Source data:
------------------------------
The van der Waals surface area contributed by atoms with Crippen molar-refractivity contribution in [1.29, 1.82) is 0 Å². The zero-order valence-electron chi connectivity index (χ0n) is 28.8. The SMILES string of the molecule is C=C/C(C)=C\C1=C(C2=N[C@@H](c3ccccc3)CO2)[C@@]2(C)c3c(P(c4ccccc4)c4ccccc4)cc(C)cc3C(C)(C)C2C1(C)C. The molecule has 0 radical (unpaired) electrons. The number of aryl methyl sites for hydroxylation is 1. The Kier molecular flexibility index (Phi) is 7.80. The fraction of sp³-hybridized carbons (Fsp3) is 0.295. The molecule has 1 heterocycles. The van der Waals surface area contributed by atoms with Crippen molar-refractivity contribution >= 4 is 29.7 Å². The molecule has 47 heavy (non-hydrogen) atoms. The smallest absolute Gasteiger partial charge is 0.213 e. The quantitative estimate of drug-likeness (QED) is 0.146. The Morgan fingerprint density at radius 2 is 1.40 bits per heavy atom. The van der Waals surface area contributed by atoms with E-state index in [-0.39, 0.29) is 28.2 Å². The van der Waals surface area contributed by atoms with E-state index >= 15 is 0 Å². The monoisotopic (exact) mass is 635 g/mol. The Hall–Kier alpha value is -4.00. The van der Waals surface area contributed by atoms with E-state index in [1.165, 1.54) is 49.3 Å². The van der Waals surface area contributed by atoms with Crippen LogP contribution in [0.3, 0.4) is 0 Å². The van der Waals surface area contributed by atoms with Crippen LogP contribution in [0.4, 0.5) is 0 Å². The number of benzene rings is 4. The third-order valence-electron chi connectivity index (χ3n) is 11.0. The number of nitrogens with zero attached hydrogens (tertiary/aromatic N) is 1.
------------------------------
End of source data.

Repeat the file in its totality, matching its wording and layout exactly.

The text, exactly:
The van der Waals surface area contributed by atoms with Crippen molar-refractivity contribution in [1.29, 1.82) is 0 Å². The zero-order valence-electron chi connectivity index (χ0n) is 28.8. The SMILES string of the molecule is C=C/C(C)=C\C1=C(C2=N[C@@H](c3ccccc3)CO2)[C@@]2(C)c3c(P(c4ccccc4)c4ccccc4)cc(C)cc3C(C)(C)C2C1(C)C. The molecule has 0 radical (unpaired) electrons. The number of aryl methyl sites for hydroxylation is 1. The Kier molecular flexibility index (Phi) is 7.80. The fraction of sp³-hybridized carbons (Fsp3) is 0.295. The molecule has 1 heterocycles. The van der Waals surface area contributed by atoms with Crippen molar-refractivity contribution >= 4 is 29.7 Å². The molecule has 47 heavy (non-hydrogen) atoms. The smallest absolute Gasteiger partial charge is 0.213 e. The quantitative estimate of drug-likeness (QED) is 0.146. The Morgan fingerprint density at radius 2 is 1.40 bits per heavy atom. The van der Waals surface area contributed by atoms with E-state index in [-0.39, 0.29) is 28.2 Å². The van der Waals surface area contributed by atoms with E-state index >= 15 is 0 Å². The monoisotopic (exact) mass is 635 g/mol. The Hall–Kier alpha value is -4.00. The van der Waals surface area contributed by atoms with E-state index in [1.165, 1.54) is 49.3 Å². The van der Waals surface area contributed by atoms with Crippen LogP contribution in [0.3, 0.4) is 0 Å². The van der Waals surface area contributed by atoms with Crippen LogP contribution in [0.4, 0.5) is 0 Å². The number of benzene rings is 4. The third-order valence-electron chi connectivity index (χ3n) is 11.0. The number of nitrogens with zero attached hydrogens (tertiary/aromatic N) is 1.